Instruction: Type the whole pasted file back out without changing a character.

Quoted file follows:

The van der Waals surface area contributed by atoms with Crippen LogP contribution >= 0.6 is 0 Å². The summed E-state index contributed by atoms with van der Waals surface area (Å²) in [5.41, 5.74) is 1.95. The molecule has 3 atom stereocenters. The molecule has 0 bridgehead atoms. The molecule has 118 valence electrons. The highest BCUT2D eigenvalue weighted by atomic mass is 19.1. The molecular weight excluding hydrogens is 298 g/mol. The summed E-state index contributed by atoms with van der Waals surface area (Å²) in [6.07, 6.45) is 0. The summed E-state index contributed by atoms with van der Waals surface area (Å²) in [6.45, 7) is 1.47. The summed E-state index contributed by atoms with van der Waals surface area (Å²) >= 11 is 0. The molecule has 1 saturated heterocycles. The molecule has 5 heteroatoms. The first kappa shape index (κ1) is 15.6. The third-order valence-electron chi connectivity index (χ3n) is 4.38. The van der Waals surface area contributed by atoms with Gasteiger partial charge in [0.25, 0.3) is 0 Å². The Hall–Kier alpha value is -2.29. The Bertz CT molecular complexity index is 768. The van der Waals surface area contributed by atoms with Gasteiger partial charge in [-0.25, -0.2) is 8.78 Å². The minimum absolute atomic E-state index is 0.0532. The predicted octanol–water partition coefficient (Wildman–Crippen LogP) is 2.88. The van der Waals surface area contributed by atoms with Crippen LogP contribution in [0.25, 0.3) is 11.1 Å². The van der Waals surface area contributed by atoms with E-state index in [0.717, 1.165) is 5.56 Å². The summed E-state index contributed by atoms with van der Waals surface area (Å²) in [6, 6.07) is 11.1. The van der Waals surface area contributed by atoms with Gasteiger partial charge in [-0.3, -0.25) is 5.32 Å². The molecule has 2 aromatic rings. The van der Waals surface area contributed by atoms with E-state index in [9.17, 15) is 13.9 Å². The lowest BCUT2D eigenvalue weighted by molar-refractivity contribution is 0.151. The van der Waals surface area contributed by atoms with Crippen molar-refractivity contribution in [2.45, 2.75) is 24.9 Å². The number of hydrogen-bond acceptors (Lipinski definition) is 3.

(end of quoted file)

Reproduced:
The van der Waals surface area contributed by atoms with Crippen LogP contribution >= 0.6 is 0 Å². The summed E-state index contributed by atoms with van der Waals surface area (Å²) in [5.41, 5.74) is 1.95. The molecule has 3 atom stereocenters. The molecule has 0 bridgehead atoms. The molecule has 118 valence electrons. The highest BCUT2D eigenvalue weighted by atomic mass is 19.1. The molecular weight excluding hydrogens is 298 g/mol. The summed E-state index contributed by atoms with van der Waals surface area (Å²) in [6.07, 6.45) is 0. The summed E-state index contributed by atoms with van der Waals surface area (Å²) in [6.45, 7) is 1.47. The summed E-state index contributed by atoms with van der Waals surface area (Å²) >= 11 is 0. The molecule has 1 saturated heterocycles. The molecule has 5 heteroatoms. The first kappa shape index (κ1) is 15.6. The third-order valence-electron chi connectivity index (χ3n) is 4.38. The van der Waals surface area contributed by atoms with Gasteiger partial charge in [0.25, 0.3) is 0 Å². The Hall–Kier alpha value is -2.29. The Bertz CT molecular complexity index is 768. The van der Waals surface area contributed by atoms with Gasteiger partial charge in [-0.25, -0.2) is 8.78 Å². The minimum absolute atomic E-state index is 0.0532. The predicted octanol–water partition coefficient (Wildman–Crippen LogP) is 2.88. The van der Waals surface area contributed by atoms with Crippen LogP contribution in [0.25, 0.3) is 11.1 Å². The van der Waals surface area contributed by atoms with E-state index in [0.717, 1.165) is 5.56 Å². The summed E-state index contributed by atoms with van der Waals surface area (Å²) in [6, 6.07) is 11.1. The van der Waals surface area contributed by atoms with Gasteiger partial charge in [-0.3, -0.25) is 5.32 Å². The molecule has 2 aromatic rings. The van der Waals surface area contributed by atoms with E-state index in [9.17, 15) is 13.9 Å². The lowest BCUT2D eigenvalue weighted by molar-refractivity contribution is 0.151. The van der Waals surface area contributed by atoms with Crippen molar-refractivity contribution in [2.45, 2.75) is 24.9 Å². The number of hydrogen-bond acceptors (Lipinski definition) is 3.